Nov. 21, 2008 at 8:00 AM ET
Consider this the next time you see a teenager take a drag on a cigarette: Your state government likely has a financial stake in that kid continuing to smoke. And quite possibly, so does your retirement portfolio.
That was hardly the intention 10 years ago, when a collection of state attorneys general delivered a crushing blow to Big Tobacco. On Nov. 23, 1998, the nation's four largest cigarette sellers agreed to pay $200 billion over 30 years in what seemed like a victory for David over Goliath. The money was supposed to help the states pay for health care and anti-smoking campaigns. Instead, much of it -- even payments that aren't due for 20 years -- has already been spent on politically popular tax breaks through complicated borrowing schemes initiated by Wall Street investment banks.
Because these states have essentially borrowed against future payments from the tobacco industry, they are now dependent on the continued vitality of cigarette sales. If Big Tobacco stumbles, states will be on the hook for these massive, billion-dollar loans. In other words, David and Goliath are now allies.
Where did those loans come from? Perhaps from you. When Wall Street talked 25 states into borrowing against future tobacco payments -- a process known as "securitization" -- it sold bonds to individual investors and mutual funds that buy municipal bonds. Now, they are betting on Big Tobacco, too.
Worse yet, anyone invested in tobacco bonds has been seeing their money go up in smoke. Some bond funds that are heavily invested in tobacco have lost nearly 40 percent of their value this year. The reason for the sharp drop is disputed, but some observers say it's partly attributable to anti-smoking efforts. For the first time, fewer than 20 percent of American adults are smoking, new government statistics show. In other words, good news for the state health department is bad news for the revenue department -- and for the portfolios of those who invested in tobacco bonds.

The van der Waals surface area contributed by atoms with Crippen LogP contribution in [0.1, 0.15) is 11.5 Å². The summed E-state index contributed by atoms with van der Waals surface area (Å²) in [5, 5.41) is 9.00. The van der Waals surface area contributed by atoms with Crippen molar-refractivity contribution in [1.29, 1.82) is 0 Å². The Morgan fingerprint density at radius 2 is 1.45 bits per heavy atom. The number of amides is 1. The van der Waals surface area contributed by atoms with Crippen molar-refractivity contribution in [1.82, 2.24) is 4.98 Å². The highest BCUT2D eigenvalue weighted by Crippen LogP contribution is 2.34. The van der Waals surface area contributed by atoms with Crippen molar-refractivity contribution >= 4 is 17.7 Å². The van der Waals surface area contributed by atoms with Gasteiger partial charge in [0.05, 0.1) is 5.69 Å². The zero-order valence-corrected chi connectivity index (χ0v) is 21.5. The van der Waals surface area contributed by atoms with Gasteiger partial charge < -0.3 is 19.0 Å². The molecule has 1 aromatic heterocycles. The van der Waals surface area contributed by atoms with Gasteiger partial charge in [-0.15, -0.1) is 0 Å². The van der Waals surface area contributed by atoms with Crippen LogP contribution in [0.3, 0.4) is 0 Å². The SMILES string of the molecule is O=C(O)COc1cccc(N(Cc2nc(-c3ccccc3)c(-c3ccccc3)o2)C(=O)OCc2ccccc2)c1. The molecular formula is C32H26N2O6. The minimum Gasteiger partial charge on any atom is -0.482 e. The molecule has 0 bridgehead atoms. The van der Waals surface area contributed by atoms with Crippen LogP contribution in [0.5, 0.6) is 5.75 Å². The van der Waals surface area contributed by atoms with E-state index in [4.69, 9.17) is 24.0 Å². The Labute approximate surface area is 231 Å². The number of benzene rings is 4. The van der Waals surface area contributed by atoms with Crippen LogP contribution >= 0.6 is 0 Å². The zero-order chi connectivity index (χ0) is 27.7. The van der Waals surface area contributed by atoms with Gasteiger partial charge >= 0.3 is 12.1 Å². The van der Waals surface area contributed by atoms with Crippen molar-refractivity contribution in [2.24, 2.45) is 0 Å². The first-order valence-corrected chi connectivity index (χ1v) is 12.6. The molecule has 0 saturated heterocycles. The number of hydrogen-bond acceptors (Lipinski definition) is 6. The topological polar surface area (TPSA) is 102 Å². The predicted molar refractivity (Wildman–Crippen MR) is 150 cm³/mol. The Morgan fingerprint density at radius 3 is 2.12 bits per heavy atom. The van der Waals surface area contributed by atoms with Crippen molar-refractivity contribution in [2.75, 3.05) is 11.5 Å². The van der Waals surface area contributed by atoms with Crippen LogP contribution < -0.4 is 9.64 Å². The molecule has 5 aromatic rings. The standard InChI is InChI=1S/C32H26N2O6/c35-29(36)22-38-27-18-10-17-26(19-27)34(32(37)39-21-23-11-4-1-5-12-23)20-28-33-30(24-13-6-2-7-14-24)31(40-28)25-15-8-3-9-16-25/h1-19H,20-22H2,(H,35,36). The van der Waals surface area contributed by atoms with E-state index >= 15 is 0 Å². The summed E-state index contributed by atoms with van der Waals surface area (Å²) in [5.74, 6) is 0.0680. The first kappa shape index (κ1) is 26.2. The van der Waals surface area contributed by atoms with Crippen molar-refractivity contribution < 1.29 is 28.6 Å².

It's a stunning reversal: The lawsuit designed to cut the legs out from under the tobacco industry has instead landed much of America -- often unwittingly – in the industry's corner. One such investor is Avivah Litan, of Potomac, Md., who two years ago purchased shares in one of Oppenheimer & Co.'s "Rochester" municipal bond funds.
Like many investors, she was attracted to municipal bonds by tax free returns and the relatively low risk. Governments rarely go bankrupt. Cities issue municipal bonds to pay for such infrastructure as firetrucks and schools, and bond funds pool hundreds of such securities together. Similar to stock funds, the value of a bond fund fluctuates with changes in investors' perceptions of the ability of the issuer to repay the loan. Because of governments' solid record of paying off bonds, the funds have proven popular with investors. Americans have placed about $1.7 trillion in bond funds, according to the Investment Company Institute, compared with about $6.5 trillion in stock funds.